Thursday, December 30, 2010

The Twilight Zone

The current vampire craze is psychotic. True Blood, New Blood, New Moon, True Moon, whatever - they all flew right over my head in their early stages. I had no idea people had such an underlying obsession with all things blood-sucking and pale-skinned, but apparently Hollywood has cracked into a widespread unearthly human obsession with these (at times extremely attractive, ahem, Pattinson) creatures of the night.

Of all the new vampire genre which come to mind, of course, the Twilight obsession is the most obvious epidemic. Perhaps the jolting suspense, the sexy shirtless male vamps (gone are the days of cloaks and coffins), or maybe the undeniable chemistry between on-screen and real-life lovers Bella and Edward are some of the tickets to this box-office phenomenon. Either way, the yearly Twilight film emergence has sent people of all ages into a frenzy.

My interest minorly sparked when it came to these films, only because I wanted to know what the hoopla was all about. After one viewing of each film, my curiosity was satisfied and I wouldn't become a return viewer. But something else drew me in; something else caused me to come back each year for the latest flick. Which brings me to the obvious reason for writing about this teeny-tot saga.

Have you ever thought to listen to the soundtracks? Well, if you haven't (and you probably haven't, I didn't at first) - then you should. Right away. The ingenious music direction of Alexandra Patsavas was set to match the hype and craze of it's equally major film component. The soundtracks for all three consecutive films - Twilight, New Moon and Eclipse - have so far proved to be the most fascinatingly perfect original soundtracks in the past five years. Both the New Moon and Eclipse soundtracks were rightfully nominated for Best Compilation Soundtrack for a Motion Picture, most likely because the various artists mixes are jam-packed with anything and everyone rising in the music world. Original cuts over the past three years from the likes of Muse, Metric, Iron and Wine, Band of Horses, Editors, Lykke Li, Cee Lo Green and Brandon Flowers have become the musical equivalent to the stormy and romantic plot lines of the famous saga.

It's clear on the first Twilight soundtrack that the music supervision team were trying to find their musical footing, see if the entire series would bomb, and stick to their basic pop-rock hits and touches of instrumental score. The first right note was hit with "Flightless Bird, American Mouth," which quickly became a household Iron & Wine lullaby after teens everywhere watched Edward dance the delicate Bella across a starlit gazebo with it in the background (music credit goes to lead actress Kristen Stewart for suggesting the song to filmmakers). After seeing the grandiose success of all things Edward Cullen (the brooding fang-bearing male protagonist), the New Moon soundtrack was the perfect opportunity to go wild - plucking a bit of everything up-and-coming from each musical genre and blowing the whole operation out of the water. The New Moon soundtrack samples the rising fame of Swedish indie star Lykke Li on "Possibility", a haunting piano-driven tale of a desperate, longing sort of love that will bring even the proudest to their knees. Another slow and powerful track is heard in the acoustic breakdown of Editors' "No Sound But The Wind" - a courageous, booming baritone fit to tell the story of the film's famous romance. An electric thump was heard with "Friends" by Band of Skulls, a cool and sleek jam suited to the strut of the mythical sex symbols.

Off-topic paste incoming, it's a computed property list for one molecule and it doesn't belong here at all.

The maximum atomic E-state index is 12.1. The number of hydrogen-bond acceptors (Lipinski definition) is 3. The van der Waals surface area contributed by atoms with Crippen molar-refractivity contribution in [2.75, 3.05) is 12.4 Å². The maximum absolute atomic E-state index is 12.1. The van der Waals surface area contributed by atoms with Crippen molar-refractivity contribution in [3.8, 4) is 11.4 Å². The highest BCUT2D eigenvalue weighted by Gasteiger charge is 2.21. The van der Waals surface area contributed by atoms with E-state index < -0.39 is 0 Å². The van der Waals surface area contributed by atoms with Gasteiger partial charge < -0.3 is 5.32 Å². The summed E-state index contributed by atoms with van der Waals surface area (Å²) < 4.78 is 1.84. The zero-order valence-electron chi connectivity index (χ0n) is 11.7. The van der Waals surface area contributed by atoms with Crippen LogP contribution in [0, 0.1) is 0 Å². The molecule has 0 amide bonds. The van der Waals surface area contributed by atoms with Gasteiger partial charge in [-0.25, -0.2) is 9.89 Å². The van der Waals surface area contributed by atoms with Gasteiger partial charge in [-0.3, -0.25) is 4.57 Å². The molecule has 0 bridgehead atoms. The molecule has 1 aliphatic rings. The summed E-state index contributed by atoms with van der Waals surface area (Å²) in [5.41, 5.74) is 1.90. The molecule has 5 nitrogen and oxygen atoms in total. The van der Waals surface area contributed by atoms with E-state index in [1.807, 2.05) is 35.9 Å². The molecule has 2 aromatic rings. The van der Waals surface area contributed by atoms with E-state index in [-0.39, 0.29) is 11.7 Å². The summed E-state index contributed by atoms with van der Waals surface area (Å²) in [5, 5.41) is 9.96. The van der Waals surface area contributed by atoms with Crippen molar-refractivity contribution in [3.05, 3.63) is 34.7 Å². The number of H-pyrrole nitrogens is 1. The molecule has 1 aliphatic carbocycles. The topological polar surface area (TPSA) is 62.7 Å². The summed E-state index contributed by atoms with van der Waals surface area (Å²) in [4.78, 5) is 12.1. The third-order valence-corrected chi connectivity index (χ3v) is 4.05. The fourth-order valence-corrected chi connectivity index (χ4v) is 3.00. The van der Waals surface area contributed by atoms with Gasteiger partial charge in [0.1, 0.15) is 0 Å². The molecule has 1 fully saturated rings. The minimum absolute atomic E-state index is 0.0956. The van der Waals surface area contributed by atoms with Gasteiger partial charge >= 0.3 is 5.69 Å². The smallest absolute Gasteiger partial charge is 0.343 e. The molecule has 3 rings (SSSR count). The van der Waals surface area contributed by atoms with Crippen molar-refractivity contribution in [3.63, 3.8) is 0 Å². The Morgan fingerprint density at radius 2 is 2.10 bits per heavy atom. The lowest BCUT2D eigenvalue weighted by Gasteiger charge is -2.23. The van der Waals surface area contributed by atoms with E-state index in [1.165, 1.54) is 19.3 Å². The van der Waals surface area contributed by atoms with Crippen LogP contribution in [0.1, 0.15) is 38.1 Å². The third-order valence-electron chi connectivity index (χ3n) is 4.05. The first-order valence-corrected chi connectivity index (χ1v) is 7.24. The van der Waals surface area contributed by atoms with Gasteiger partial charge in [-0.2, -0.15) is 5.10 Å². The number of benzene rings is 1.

Emily Haines of Metric
Eclipse, the latest addition to the soundtrack line-up was even more so a home run - taking big strides with the help of homegrown-Canadian indie-poppers Metric on the first track "All Yours," which was also stripped down to a tinkering lyricless score that threaded throughout the film. The upbeat rock-pop of The Bravery and Vampire Weekend provide some colourful light within the dark cave of Eclipse, making the whole compilation not overly morbid and much more well-rounded. However, it wouldn't be a vampire soundtrack without the saga's classically enchanting and tender moments - showcased nicely in the cowboy strums and harmonies of "Life on Earth" by the Band of Horses boys and the eerily heartbroken croons of Sia on her track "My Love."

Probably the most interesting use of track space on the newest soundtrack are my favourite bad-to-the-bone rockers The Black Keys, who were asked to contribute the blazing beat of "Chop and Change", a ghost town jam resembling tempos past such as in "Riders on the Storm." Another stand-out moment was one of the first signs of electro-trance in the soundtrack saga, with Beck and Bat For Lashes combining on "Let's Get Lost," an airy, floating ballad that's both new age and reminiscent of early 2000s trance-instrumental bands like The Album Leaf and Massive Attack.

Take a bite out of this collection. Do it whether you have any intention of diving into the film saga or not - because like me, you'll not only find yourself surprised at the new favourites you've acquired, but also the sudden common ground you'll have gained with the pre-teens of today.

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